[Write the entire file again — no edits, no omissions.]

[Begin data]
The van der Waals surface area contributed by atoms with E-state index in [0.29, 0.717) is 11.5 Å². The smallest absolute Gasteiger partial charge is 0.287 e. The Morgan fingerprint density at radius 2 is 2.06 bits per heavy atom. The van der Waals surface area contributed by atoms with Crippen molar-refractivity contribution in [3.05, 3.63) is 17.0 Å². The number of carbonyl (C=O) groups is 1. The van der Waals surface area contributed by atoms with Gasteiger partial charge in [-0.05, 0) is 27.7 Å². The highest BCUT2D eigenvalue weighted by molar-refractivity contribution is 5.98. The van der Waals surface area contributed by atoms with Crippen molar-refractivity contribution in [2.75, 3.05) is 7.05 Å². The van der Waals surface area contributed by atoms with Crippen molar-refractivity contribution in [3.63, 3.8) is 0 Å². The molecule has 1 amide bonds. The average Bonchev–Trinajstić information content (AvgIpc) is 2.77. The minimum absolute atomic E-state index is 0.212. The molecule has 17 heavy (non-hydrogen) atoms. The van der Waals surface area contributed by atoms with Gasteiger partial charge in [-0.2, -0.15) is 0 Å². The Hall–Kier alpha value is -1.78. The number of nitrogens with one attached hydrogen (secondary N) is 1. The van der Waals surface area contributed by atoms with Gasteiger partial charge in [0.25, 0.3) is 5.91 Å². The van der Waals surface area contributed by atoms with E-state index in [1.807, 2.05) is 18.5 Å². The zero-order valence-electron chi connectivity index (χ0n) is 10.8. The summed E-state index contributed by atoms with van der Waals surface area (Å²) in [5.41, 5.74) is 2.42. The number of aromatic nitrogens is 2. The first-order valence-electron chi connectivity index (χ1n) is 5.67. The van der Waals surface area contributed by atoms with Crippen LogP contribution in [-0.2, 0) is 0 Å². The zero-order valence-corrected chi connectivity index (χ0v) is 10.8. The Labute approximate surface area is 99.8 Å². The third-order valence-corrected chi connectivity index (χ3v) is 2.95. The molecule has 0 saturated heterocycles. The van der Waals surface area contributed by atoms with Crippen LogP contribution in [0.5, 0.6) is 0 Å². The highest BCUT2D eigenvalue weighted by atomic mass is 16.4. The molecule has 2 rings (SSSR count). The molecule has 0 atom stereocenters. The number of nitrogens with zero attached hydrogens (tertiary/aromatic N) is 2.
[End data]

The van der Waals surface area contributed by atoms with E-state index in [0.29, 0.717) is 11.5 Å². The smallest absolute Gasteiger partial charge is 0.287 e. The Morgan fingerprint density at radius 2 is 2.06 bits per heavy atom. The van der Waals surface area contributed by atoms with Crippen molar-refractivity contribution in [3.05, 3.63) is 17.0 Å². The number of carbonyl (C=O) groups is 1. The van der Waals surface area contributed by atoms with Gasteiger partial charge in [-0.05, 0) is 27.7 Å². The highest BCUT2D eigenvalue weighted by molar-refractivity contribution is 5.98. The van der Waals surface area contributed by atoms with Crippen molar-refractivity contribution in [2.75, 3.05) is 7.05 Å². The van der Waals surface area contributed by atoms with Crippen molar-refractivity contribution in [3.63, 3.8) is 0 Å². The molecule has 1 amide bonds. The average Bonchev–Trinajstić information content (AvgIpc) is 2.77. The minimum absolute atomic E-state index is 0.212. The molecule has 17 heavy (non-hydrogen) atoms. The van der Waals surface area contributed by atoms with Gasteiger partial charge in [-0.2, -0.15) is 0 Å². The Hall–Kier alpha value is -1.78. The number of nitrogens with one attached hydrogen (secondary N) is 1. The van der Waals surface area contributed by atoms with Gasteiger partial charge in [0.25, 0.3) is 5.91 Å². The van der Waals surface area contributed by atoms with E-state index in [1.807, 2.05) is 18.5 Å². The zero-order valence-electron chi connectivity index (χ0n) is 10.8. The summed E-state index contributed by atoms with van der Waals surface area (Å²) in [5.41, 5.74) is 2.42. The number of aromatic nitrogens is 2. The first-order valence-electron chi connectivity index (χ1n) is 5.67. The van der Waals surface area contributed by atoms with Crippen LogP contribution in [-0.2, 0) is 0 Å². The zero-order valence-corrected chi connectivity index (χ0v) is 10.8. The Labute approximate surface area is 99.8 Å². The third-order valence-corrected chi connectivity index (χ3v) is 2.95. The molecule has 0 saturated heterocycles. The van der Waals surface area contributed by atoms with Crippen LogP contribution in [0.5, 0.6) is 0 Å². The highest BCUT2D eigenvalue weighted by atomic mass is 16.4. The molecule has 2 rings (SSSR count). The molecule has 0 atom stereocenters. The number of nitrogens with zero attached hydrogens (tertiary/aromatic N) is 2.